So the temperatures are rocketing in England and Wales this week. Just looking at a newspaper, there's talk of 31 degrees in the south east of England by next weekend.
The RSPCA is urging pet owners and farmers to keep their pets cool as temperatures rise, and please let's not forget wildlife and make sure we fill bird baths and create opportunities for thisty widllife to have a drink.
Keeping cool at the RSPCA Block Fen Animal Centre in Cambridgeshire
Top tips from the RSPCA:
- Ensure all your animals have access to shade and fresh drinking water - don't forget the sun moves and so will the shade during the day.
- Keep fish tanks out of direct sunlight
- Top up pond water levels.
- Watch for wildlife when you're using lawnmowers and strimmers
- Keep pesticides out of reach of animals
- Wrap an ice pack or a frozen water bottle in a tea towel for your pet to lie on
- Use cold treats from the fridge for added moisture or make an ice lolly from pet-friendly ingredients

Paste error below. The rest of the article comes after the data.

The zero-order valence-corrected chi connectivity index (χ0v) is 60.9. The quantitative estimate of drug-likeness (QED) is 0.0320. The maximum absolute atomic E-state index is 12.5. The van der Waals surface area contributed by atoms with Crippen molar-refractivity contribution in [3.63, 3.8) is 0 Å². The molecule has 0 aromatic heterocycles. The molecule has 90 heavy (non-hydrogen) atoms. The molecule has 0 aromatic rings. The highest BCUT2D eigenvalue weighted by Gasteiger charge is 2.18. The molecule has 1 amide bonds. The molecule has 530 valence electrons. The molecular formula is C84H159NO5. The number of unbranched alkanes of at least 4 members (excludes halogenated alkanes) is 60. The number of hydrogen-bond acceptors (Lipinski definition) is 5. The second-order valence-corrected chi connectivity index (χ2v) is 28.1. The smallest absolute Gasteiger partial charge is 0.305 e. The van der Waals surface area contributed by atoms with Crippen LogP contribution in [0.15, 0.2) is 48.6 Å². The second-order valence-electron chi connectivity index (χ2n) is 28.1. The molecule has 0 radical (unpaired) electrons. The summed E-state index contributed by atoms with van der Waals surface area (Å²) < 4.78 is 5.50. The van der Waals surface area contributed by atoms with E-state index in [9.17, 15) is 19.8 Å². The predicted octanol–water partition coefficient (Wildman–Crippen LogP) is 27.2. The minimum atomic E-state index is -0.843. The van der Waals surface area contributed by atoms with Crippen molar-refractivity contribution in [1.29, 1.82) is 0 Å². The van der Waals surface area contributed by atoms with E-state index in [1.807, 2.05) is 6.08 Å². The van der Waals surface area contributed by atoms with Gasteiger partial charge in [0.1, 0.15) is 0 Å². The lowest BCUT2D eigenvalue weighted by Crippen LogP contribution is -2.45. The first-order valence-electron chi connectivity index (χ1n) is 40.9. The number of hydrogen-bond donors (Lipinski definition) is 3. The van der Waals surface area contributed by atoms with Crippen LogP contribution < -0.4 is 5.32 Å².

- Avoid exercising pets in very hot weather - do it when it's cooler. Pavements can get very hot in warm weather - if it's too hot to touch wtih your hand, it's too hot for a dog's paws.
- Don't transport in hot weather unless absolutely necessary
- Make sure buildings animals are housed in are adequately ventilated and monitored regularly
- Check daily for flystrike
- Don't let your pet get sunburnt - use a pet-safe sun cream. Some colours are more apt to suffer in the sun than others e.g. white cat
If it's hot for your hand, imagine what it will feel like to your dog's paws. Leave walkies until it's cooled down.
Remember, your pet cannot turn a tap on (unless they have taught themselves) so always ensure you've left your pet plenty of water - they should have a fresh change of water daily.
If you're out and about with your dog, don't forget he or she will get thirsty as well so take some water for them and something to put it in with you.
If you're away overnight, get someone responsible to check on any pets at home - guinea pigs and rabbits can quickly run out of water for instance.
Keep an eye on elderly pets, the young and pets with special needs or medical conditions. Older dogs may need much shorter walks for instance or they may not want a walk at all.
Never, ever, ever, ever, leave your pet in a car in hot weather.
If you see a dog in a hot car, click here. It's always worth printing out these instructions or linking to this from your mobile so that if you see a dog in a hot car while you're out and about, you know what to do.